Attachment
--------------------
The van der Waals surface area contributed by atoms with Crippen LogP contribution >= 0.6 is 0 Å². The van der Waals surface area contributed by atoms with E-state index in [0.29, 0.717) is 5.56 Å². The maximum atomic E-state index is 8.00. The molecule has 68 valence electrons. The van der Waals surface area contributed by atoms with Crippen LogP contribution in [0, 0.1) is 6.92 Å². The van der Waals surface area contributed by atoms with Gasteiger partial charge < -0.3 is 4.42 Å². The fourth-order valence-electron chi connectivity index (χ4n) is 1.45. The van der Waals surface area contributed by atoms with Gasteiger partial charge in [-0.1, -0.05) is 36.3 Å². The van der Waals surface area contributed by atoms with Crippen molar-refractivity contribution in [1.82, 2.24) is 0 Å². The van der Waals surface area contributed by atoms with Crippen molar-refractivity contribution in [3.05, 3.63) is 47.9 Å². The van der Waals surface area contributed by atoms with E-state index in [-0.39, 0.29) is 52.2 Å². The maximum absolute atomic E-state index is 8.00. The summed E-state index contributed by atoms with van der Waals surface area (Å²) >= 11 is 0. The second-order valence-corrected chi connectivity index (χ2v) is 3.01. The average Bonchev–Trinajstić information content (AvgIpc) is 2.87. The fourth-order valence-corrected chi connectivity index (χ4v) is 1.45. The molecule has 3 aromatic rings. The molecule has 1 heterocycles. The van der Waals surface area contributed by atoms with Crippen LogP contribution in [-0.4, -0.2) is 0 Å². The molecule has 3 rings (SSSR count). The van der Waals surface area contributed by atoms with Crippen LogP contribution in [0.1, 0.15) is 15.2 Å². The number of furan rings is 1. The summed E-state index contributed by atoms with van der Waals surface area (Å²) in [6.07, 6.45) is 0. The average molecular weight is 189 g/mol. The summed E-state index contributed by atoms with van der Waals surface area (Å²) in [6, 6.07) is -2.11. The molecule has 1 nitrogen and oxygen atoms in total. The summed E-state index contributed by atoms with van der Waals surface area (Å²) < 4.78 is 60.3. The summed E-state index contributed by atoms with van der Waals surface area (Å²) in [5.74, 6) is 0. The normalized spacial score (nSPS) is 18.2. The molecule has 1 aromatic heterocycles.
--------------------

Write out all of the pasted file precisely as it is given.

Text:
The van der Waals surface area contributed by atoms with Crippen LogP contribution >= 0.6 is 0 Å². The van der Waals surface area contributed by atoms with E-state index in [0.29, 0.717) is 5.56 Å². The maximum atomic E-state index is 8.00. The molecule has 68 valence electrons. The van der Waals surface area contributed by atoms with Crippen LogP contribution in [0, 0.1) is 6.92 Å². The van der Waals surface area contributed by atoms with Gasteiger partial charge < -0.3 is 4.42 Å². The fourth-order valence-electron chi connectivity index (χ4n) is 1.45. The van der Waals surface area contributed by atoms with Gasteiger partial charge in [-0.1, -0.05) is 36.3 Å². The van der Waals surface area contributed by atoms with Crippen molar-refractivity contribution in [1.82, 2.24) is 0 Å². The van der Waals surface area contributed by atoms with Crippen molar-refractivity contribution in [3.05, 3.63) is 47.9 Å². The van der Waals surface area contributed by atoms with E-state index in [-0.39, 0.29) is 52.2 Å². The maximum absolute atomic E-state index is 8.00. The summed E-state index contributed by atoms with van der Waals surface area (Å²) >= 11 is 0. The second-order valence-corrected chi connectivity index (χ2v) is 3.01. The average Bonchev–Trinajstić information content (AvgIpc) is 2.87. The fourth-order valence-corrected chi connectivity index (χ4v) is 1.45. The molecule has 3 aromatic rings. The molecule has 1 heterocycles. The van der Waals surface area contributed by atoms with Crippen LogP contribution in [-0.4, -0.2) is 0 Å². The molecule has 3 rings (SSSR count). The van der Waals surface area contributed by atoms with Crippen LogP contribution in [0.1, 0.15) is 15.2 Å². The number of furan rings is 1. The summed E-state index contributed by atoms with van der Waals surface area (Å²) in [6.07, 6.45) is 0. The average molecular weight is 189 g/mol. The summed E-state index contributed by atoms with van der Waals surface area (Å²) in [6, 6.07) is -2.11. The molecule has 1 nitrogen and oxygen atoms in total. The summed E-state index contributed by atoms with van der Waals surface area (Å²) < 4.78 is 60.3. The summed E-state index contributed by atoms with van der Waals surface area (Å²) in [5.74, 6) is 0. The normalized spacial score (nSPS) is 18.2. The molecule has 1 aromatic heterocycles.